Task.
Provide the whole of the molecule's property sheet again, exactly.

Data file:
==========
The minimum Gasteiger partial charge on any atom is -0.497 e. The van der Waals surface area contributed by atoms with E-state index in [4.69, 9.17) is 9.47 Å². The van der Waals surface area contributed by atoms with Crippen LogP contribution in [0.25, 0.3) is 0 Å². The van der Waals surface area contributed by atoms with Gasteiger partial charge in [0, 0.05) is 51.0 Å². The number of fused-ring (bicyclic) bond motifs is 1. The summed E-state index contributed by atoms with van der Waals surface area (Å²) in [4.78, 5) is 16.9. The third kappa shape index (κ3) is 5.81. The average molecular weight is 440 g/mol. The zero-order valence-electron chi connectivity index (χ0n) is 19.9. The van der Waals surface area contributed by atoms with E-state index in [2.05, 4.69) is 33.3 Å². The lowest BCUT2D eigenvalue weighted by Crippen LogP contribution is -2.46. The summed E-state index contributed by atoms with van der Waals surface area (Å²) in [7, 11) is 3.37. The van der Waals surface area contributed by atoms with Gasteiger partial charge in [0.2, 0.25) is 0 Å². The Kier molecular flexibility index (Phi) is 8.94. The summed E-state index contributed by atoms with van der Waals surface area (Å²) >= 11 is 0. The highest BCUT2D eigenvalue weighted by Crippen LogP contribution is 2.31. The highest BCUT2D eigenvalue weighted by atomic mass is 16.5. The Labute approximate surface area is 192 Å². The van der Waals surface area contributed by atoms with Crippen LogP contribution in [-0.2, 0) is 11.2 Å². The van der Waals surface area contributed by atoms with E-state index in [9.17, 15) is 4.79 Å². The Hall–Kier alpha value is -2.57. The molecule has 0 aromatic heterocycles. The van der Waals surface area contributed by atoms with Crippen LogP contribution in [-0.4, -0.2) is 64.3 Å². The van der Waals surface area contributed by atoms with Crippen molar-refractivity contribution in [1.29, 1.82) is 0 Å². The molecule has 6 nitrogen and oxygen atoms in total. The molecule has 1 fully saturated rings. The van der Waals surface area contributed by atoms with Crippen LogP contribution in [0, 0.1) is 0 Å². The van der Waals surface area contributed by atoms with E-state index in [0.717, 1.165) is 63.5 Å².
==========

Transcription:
The minimum Gasteiger partial charge on any atom is -0.497 e. The van der Waals surface area contributed by atoms with E-state index in [4.69, 9.17) is 9.47 Å². The van der Waals surface area contributed by atoms with Crippen LogP contribution in [0.25, 0.3) is 0 Å². The van der Waals surface area contributed by atoms with Gasteiger partial charge in [0, 0.05) is 51.0 Å². The number of fused-ring (bicyclic) bond motifs is 1. The summed E-state index contributed by atoms with van der Waals surface area (Å²) in [4.78, 5) is 16.9. The third kappa shape index (κ3) is 5.81. The average molecular weight is 440 g/mol. The zero-order valence-electron chi connectivity index (χ0n) is 19.9. The van der Waals surface area contributed by atoms with E-state index in [2.05, 4.69) is 33.3 Å². The lowest BCUT2D eigenvalue weighted by Crippen LogP contribution is -2.46. The summed E-state index contributed by atoms with van der Waals surface area (Å²) in [7, 11) is 3.37. The van der Waals surface area contributed by atoms with Gasteiger partial charge in [0.2, 0.25) is 0 Å². The Kier molecular flexibility index (Phi) is 8.94. The summed E-state index contributed by atoms with van der Waals surface area (Å²) >= 11 is 0. The highest BCUT2D eigenvalue weighted by Crippen LogP contribution is 2.31. The highest BCUT2D eigenvalue weighted by atomic mass is 16.5. The Labute approximate surface area is 192 Å². The van der Waals surface area contributed by atoms with Crippen LogP contribution in [-0.2, 0) is 11.2 Å². The van der Waals surface area contributed by atoms with E-state index in [9.17, 15) is 4.79 Å². The Hall–Kier alpha value is -2.57. The molecule has 0 aromatic heterocycles. The van der Waals surface area contributed by atoms with Crippen LogP contribution in [-0.4, -0.2) is 64.3 Å². The van der Waals surface area contributed by atoms with Crippen molar-refractivity contribution in [1.29, 1.82) is 0 Å². The molecule has 6 nitrogen and oxygen atoms in total. The molecule has 1 fully saturated rings. The van der Waals surface area contributed by atoms with Crippen LogP contribution in [0, 0.1) is 0 Å². The van der Waals surface area contributed by atoms with E-state index in [0.717, 1.165) is 63.5 Å².